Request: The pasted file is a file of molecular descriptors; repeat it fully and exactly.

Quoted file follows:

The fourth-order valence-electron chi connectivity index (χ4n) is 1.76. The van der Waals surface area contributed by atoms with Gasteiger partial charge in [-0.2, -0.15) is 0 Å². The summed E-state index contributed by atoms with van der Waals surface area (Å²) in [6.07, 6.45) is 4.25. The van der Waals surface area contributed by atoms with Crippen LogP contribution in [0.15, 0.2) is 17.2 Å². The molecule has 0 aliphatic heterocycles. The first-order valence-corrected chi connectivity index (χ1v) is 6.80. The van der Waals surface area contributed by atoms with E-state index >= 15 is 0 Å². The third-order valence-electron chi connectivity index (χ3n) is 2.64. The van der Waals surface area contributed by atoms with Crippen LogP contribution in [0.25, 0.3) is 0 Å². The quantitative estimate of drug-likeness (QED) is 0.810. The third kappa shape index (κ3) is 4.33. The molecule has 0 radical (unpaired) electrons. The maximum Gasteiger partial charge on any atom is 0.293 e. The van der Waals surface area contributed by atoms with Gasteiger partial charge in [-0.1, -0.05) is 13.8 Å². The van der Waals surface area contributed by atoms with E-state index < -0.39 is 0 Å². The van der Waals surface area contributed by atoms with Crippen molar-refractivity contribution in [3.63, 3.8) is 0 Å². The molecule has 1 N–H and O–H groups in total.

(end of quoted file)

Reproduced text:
The fourth-order valence-electron chi connectivity index (χ4n) is 1.76. The van der Waals surface area contributed by atoms with Gasteiger partial charge in [-0.2, -0.15) is 0 Å². The summed E-state index contributed by atoms with van der Waals surface area (Å²) in [6.07, 6.45) is 4.25. The van der Waals surface area contributed by atoms with Crippen LogP contribution in [0.15, 0.2) is 17.2 Å². The molecule has 0 aliphatic heterocycles. The first-order valence-corrected chi connectivity index (χ1v) is 6.80. The van der Waals surface area contributed by atoms with E-state index >= 15 is 0 Å². The third-order valence-electron chi connectivity index (χ3n) is 2.64. The van der Waals surface area contributed by atoms with Crippen LogP contribution in [0.25, 0.3) is 0 Å². The quantitative estimate of drug-likeness (QED) is 0.810. The third kappa shape index (κ3) is 4.33. The molecule has 0 radical (unpaired) electrons. The maximum Gasteiger partial charge on any atom is 0.293 e. The van der Waals surface area contributed by atoms with Gasteiger partial charge in [-0.1, -0.05) is 13.8 Å². The van der Waals surface area contributed by atoms with E-state index < -0.39 is 0 Å². The van der Waals surface area contributed by atoms with Crippen molar-refractivity contribution in [3.63, 3.8) is 0 Å². The molecule has 1 N–H and O–H groups in total.